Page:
Modern Portfolio Theory Aids Reserve Design Under Climate and Land Use Change

Seashore scene

Seashore scene

A research team led by SE CASC Research Ecologist Mitch Eaton has released results from the project, Climate Change Adaptation for Coastal National Wildlife Refuges, in the journal Ecological Applications, “Spatial conservation planning under uncertainty: adapting to climate change risks using modern portfolio theory.” Eaton and co-authors, Simeon Yurek, Zulqarnain Haider, Julien Martin, Fred A. Johnson, Bradley J. Udell, Hadi Charkhgard, and Changhyun Kwon, used principles of Modern Portfolio Theory (MPT) to formalize diversification as an explicit strategy for managing risk in reserve design in the face of changing climate and land use. MPT quantifies risk as the variance and correlation among assets, in contrast to treating risk as an absolute measure and ignoring the context of the management problem and risk preferences of stakeholders. Researchers used this scientific approach to inform strategies for managing uncertainty related to climate and urban growth in planning conservation reserves in South Carolina’s Lowcountry, the low-lying southern coastal plain that includes Cape Romain National Wildlife Refuge Complex.

Uncertainty related to climate change and urban growth complicates design of protected areas and can lead to decision makers failing to meet conservation goals. Researchers used MPT to evaluate multiple conservation objectives, allowing managers to balance the benefits and risks of management under climate change and land change uncertainty. Application of risk management theory emphasizes diversification of portfolio of assets, with the goal of reducing the impact of system volatility on investment return. The approach allows decision makers to balance management benefits and risk when preferences are contested or unknown, and includes additional decision options such as parcel divestment when evaluating candidate reserve designs.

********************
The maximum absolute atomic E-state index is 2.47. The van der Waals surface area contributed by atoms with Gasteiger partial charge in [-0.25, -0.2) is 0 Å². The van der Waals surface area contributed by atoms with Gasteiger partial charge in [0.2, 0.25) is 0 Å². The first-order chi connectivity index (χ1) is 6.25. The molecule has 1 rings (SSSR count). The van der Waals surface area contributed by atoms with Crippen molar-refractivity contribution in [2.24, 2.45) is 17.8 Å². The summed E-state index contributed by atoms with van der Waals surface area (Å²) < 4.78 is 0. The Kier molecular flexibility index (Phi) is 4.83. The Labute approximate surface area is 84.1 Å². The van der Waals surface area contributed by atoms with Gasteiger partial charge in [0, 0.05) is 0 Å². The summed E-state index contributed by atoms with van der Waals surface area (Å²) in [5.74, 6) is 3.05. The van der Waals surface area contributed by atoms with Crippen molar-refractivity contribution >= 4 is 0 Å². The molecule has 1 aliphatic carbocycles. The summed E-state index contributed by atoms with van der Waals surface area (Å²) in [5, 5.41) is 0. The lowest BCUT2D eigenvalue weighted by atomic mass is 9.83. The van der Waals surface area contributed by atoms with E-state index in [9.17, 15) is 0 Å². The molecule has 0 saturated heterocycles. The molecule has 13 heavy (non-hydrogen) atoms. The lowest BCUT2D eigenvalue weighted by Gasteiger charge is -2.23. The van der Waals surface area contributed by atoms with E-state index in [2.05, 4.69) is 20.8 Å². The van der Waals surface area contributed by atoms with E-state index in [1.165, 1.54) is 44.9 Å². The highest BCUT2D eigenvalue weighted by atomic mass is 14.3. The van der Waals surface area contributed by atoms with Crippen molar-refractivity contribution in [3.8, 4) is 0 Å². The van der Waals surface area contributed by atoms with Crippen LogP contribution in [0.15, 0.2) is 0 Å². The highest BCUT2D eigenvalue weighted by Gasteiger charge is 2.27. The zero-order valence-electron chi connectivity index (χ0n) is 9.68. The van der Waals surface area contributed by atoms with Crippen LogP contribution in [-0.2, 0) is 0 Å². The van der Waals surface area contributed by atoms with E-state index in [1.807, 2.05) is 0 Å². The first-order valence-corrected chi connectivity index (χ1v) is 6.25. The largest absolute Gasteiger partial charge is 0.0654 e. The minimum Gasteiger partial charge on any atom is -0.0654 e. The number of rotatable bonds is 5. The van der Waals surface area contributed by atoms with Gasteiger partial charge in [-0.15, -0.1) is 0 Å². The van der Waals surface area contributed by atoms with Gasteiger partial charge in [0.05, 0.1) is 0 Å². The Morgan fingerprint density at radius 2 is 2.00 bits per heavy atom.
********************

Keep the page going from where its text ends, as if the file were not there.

An efficient search algorithm that optimizes portfolio design for large conservation problems was applied in addition to a game theoretic approach to evaluate portfolio tradeoffs that satisfy decision makers with divergent benefit and risk tolerances, or when a single decision maker cannot resolve their own preferences. Evaluating several risk profiles for the South Carolina case study, they show that a reserve design may be somewhat robust to differences in risk attitude but that budgets will likely be important determinants of conservation planning strategies, particularly when divestment is considered a viable alternative. Their analysis identified a possible fiscal threshold where adequate resources can protect a sufficiently diverse portfolio of habitats such that the risk of failing to achieve conservation objectives is considerably lower.

In addition to evaluating different reserve designs, the proposed framework can be used to inform other portfolio problems including managing species communities, allocating budgets, controlling invasive species, translocating populations, or identifying sites for habitat restoration. The model can identify important fiscal thresholds in analyzing cost-benefit tradeoffs.